A few hours after the Boston Marathon bombings, and more than 1,000 miles away, a police officer with a German shepherd patrolled near an entrance to the baseball stadium where Miami hosted Washington on Monday evening — an unusual sight at Marlins Park.
Inside, on the field, two Marlins officials gave a security supervisor a briefing about the ballpark’s layout.
“We are taking additional precautions and have intensified our security efforts in and around the ballpark to ensure everyone’s safety,” Marlins spokesman P.J. Loyello said.
The postponement of Monday night’s NHL game between the Bruins and Ottawa Senators, and the cancellation of today’s NBA game between the Celtics and Indiana Pacers — both events to be held in Boston — were the most tangible reactions by sports officials to the explosions at the marathon finish line that killed at least three people and injured more than 130 others.
A makeup date for Bruins-Senators was not announced; no other events from top professional leagues around the country were immediately called off.
Still, other effects of the explosions could be seen quickly, such as bomb-sniffing dogs sweeping the arena before the doors opened for an NHL game in Nashville between the Predators and Canucks, and armed police officers posted in front of each dugout at the Padres-Dodgers baseball game in Los Angeles.
More toughened measures are expected as security is calibrated for upcoming major events that draw big crowds, including the Kentucky Derby on May 4, and the Indianapolis 500 on May 26.
Indianapolis Motor Speedway spokesman Doug Boles said Monday’s attack will be a part of future meetings to review what precautions should be taken at the auto race.
“I guess this will bring a new topic or dialogue to those discussions, to see if there’s anything more we need to do to prepare with respect to what’s happened in Boston,” Boles said. “And we will learn more about that over the next couple of days, as the folks in Boston do, and we will be prepared for that.”
At the Kentucky Derby, which pulls in crowds approaching 250,000 each year at Churchill Downs Racetrack, security was beefed up recently following the death of Osama bin Laden.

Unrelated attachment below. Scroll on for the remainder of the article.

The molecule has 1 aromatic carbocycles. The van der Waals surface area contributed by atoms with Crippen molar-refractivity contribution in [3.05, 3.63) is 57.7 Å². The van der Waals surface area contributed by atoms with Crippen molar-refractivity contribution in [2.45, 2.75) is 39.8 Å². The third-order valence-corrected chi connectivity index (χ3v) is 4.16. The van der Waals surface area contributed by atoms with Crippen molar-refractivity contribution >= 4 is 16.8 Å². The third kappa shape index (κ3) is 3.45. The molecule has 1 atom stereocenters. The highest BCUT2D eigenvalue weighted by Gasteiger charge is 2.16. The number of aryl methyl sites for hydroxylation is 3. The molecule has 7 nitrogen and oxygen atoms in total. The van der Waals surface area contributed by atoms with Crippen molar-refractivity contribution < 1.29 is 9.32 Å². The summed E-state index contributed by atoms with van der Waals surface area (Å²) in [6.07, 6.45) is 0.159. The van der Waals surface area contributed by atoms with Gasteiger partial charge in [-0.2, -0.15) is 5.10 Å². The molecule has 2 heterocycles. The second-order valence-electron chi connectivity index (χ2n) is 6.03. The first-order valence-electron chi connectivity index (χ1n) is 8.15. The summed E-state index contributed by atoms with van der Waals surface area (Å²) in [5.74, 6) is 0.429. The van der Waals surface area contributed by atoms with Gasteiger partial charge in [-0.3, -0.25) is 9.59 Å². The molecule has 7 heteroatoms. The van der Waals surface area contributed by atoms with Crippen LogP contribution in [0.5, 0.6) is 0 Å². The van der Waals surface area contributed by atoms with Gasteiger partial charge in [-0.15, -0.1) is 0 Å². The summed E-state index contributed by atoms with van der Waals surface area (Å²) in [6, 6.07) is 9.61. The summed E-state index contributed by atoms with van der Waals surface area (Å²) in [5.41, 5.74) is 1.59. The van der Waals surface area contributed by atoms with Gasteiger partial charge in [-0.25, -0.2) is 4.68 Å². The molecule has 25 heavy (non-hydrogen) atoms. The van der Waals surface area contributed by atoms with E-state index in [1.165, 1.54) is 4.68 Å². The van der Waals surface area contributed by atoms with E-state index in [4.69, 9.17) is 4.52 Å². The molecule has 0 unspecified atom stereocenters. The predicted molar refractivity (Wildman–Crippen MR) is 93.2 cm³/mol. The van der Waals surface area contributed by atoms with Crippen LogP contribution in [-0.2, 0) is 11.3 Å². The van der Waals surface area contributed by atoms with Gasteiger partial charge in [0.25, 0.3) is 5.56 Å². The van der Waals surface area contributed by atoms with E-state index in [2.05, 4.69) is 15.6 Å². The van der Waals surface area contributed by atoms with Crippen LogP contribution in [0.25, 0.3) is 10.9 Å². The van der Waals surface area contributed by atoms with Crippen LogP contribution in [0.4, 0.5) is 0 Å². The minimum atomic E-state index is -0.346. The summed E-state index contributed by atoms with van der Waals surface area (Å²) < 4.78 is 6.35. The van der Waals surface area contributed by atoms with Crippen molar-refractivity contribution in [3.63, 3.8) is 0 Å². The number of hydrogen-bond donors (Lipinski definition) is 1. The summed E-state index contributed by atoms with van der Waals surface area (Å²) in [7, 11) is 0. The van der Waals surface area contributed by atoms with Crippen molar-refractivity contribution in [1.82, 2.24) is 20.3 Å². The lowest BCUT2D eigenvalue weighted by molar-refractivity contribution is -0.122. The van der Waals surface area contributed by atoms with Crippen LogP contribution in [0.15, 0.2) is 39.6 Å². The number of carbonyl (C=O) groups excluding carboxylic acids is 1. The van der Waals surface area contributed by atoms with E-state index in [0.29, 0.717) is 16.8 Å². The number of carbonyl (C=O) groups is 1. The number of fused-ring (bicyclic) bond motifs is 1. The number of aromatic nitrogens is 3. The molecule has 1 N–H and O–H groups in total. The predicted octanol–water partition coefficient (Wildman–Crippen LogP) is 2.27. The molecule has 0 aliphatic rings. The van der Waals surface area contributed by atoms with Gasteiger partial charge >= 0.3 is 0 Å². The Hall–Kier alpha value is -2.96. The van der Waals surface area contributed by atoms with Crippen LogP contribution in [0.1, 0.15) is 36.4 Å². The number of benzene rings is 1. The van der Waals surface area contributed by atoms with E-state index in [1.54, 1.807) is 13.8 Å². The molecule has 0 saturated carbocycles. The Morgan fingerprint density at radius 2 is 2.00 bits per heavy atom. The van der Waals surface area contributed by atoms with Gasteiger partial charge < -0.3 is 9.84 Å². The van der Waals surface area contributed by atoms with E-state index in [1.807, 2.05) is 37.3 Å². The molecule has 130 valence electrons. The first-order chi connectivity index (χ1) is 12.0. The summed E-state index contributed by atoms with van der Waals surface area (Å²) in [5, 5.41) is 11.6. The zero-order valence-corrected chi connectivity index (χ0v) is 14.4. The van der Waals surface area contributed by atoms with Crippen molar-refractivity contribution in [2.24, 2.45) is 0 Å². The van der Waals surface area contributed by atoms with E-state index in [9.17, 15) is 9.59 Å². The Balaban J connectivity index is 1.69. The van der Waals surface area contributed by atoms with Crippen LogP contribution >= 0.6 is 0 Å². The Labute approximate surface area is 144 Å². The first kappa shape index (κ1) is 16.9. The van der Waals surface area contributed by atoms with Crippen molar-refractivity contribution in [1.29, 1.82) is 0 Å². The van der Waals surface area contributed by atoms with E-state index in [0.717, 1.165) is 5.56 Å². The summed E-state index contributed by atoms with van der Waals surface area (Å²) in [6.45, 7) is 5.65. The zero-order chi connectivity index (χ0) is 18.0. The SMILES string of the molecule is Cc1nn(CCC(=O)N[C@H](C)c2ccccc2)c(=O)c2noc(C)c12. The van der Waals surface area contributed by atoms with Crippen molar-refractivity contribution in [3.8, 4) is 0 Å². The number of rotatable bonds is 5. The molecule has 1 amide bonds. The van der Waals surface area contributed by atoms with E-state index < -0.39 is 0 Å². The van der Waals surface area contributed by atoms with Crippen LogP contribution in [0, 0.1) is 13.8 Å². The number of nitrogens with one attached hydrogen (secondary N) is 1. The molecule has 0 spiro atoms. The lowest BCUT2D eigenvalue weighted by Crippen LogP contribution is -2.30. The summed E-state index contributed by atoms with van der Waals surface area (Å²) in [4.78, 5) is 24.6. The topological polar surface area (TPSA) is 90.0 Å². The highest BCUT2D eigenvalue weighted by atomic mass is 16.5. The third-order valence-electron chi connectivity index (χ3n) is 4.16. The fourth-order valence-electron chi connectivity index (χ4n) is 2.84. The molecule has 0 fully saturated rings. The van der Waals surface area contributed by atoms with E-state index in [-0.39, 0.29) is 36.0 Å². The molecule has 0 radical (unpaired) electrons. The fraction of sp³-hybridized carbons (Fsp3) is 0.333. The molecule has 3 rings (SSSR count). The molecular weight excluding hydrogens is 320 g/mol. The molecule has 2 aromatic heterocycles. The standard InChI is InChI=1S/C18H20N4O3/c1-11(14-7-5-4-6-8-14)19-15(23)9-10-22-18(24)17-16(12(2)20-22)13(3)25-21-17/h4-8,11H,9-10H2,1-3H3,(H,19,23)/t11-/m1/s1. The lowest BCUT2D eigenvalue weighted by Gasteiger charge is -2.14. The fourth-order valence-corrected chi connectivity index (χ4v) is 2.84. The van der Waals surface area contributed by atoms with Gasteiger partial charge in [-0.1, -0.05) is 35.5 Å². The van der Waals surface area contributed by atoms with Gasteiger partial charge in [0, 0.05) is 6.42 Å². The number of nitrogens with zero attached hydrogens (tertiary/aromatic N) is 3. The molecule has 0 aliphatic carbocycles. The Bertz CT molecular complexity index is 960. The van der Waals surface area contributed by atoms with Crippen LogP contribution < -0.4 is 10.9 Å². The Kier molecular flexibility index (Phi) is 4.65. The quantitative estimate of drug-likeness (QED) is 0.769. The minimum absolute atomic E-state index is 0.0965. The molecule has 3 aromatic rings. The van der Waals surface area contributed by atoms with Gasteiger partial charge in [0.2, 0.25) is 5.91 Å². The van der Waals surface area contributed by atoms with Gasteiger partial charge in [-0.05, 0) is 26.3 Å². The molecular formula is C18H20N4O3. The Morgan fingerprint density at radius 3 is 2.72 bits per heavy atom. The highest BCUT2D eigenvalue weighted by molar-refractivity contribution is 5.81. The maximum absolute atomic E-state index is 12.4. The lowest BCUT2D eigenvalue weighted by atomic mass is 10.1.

“We are always in close contact at this time of year with the dozens of federal, state and local law enforcement and public safety partners who work with us every year on safety and security concerns for our major events,” Churchill Downs spokesman John Asher wrote in an email. “We will be in close and frequent contact with them and rely heavily on their expertise, as we always do, in the hours and days to come.”
Abroad, British police reviewed security plans for Sunday’s London Marathon, the next major international 26.2-mile race. It drew about 37,500 runners last year.
The London Marathon’s chief executive, Nick Bitel, said race officials contacted the police to discuss security plans “as soon as we heard the news” about Boston. He expressed shock and sadness about the situation in Boston, saying “it is a very sad day for athletics and for our friends in marathon running.”
In Brazil, organizers of the 2016 Rio Olympics said they consider security a top priority and are working closely with the local government on safety issues.
Back in Boston, Bruins President Cam Neely, a former player, said the hockey game’s postponement was made after consulting city, state and league officials. He said authorities are still gathering information and “it is vital they have all resources available for their investigation.”
Fans arriving early for the Bruins’ game were met by police who were in the area to secure the arena and a nearby federal building. One officer outside the players’ parking lot was telling arriving spectators, “The game is canceled. We need you to exit the city safely and quickly.”
Police were searching all bags and people entering the train station below the Bruins’ arena.
The explosions occurred about three hours after Lelisa Desisa and Rita Jeptoo crossed the finish line to win the marathon.
The blasts shattered the post-race euphoria of what had been a pleasantly uneventful 117th edition of the world’s oldest and most prestigious annual marathon. Runners still on the course were diverted to the Boston Common; race officials said 4,496 runners had crossed the checkpoint at more than 24 miles but did not make it to the finish line.
A year after record high temperatures sent unprecedented numbers of participants to the medical tent, temperatures in the high 40s greeted the field of 23,326 at the Hopkinton starting line. It climbed to 54 degrees by the time the winners reached Boston’s Copley Square.
Desisa, of Ethiopia, won a three-way sprint down Boylston Street to finish in 2 hours, 10 minutes, 22 seconds and snap a string of three consecutive Kenyan victories.
Jeptoo, 32, averted the Keynan shutout by winning the women’s race for the second time. Jeptoo, who also won in 2006, finished in 2:26:25 for her first victory in a major race since taking two years off after having a baby.